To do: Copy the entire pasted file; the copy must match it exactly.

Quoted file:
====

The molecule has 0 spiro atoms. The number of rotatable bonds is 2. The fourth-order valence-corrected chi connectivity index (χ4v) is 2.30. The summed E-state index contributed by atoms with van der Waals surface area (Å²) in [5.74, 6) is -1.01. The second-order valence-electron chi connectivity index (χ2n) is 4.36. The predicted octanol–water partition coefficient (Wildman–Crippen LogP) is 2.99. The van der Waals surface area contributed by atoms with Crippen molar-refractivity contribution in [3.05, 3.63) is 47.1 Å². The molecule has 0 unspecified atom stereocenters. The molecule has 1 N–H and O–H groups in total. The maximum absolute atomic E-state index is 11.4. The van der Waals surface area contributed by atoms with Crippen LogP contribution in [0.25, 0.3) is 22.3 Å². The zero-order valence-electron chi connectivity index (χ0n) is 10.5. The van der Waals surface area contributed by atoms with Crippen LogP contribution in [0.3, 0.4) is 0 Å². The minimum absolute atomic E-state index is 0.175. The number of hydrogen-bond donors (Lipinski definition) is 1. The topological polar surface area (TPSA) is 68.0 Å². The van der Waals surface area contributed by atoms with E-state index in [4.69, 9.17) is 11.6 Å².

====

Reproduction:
The molecule has 0 spiro atoms. The number of rotatable bonds is 2. The fourth-order valence-corrected chi connectivity index (χ4v) is 2.30. The summed E-state index contributed by atoms with van der Waals surface area (Å²) in [5.74, 6) is -1.01. The second-order valence-electron chi connectivity index (χ2n) is 4.36. The predicted octanol–water partition coefficient (Wildman–Crippen LogP) is 2.99. The van der Waals surface area contributed by atoms with Crippen molar-refractivity contribution in [3.05, 3.63) is 47.1 Å². The molecule has 0 unspecified atom stereocenters. The molecule has 1 N–H and O–H groups in total. The maximum absolute atomic E-state index is 11.4. The van der Waals surface area contributed by atoms with Crippen LogP contribution in [0.25, 0.3) is 22.3 Å². The zero-order valence-electron chi connectivity index (χ0n) is 10.5. The van der Waals surface area contributed by atoms with Crippen LogP contribution in [0.3, 0.4) is 0 Å². The minimum absolute atomic E-state index is 0.175. The number of hydrogen-bond donors (Lipinski definition) is 1. The topological polar surface area (TPSA) is 68.0 Å². The van der Waals surface area contributed by atoms with E-state index in [4.69, 9.17) is 11.6 Å².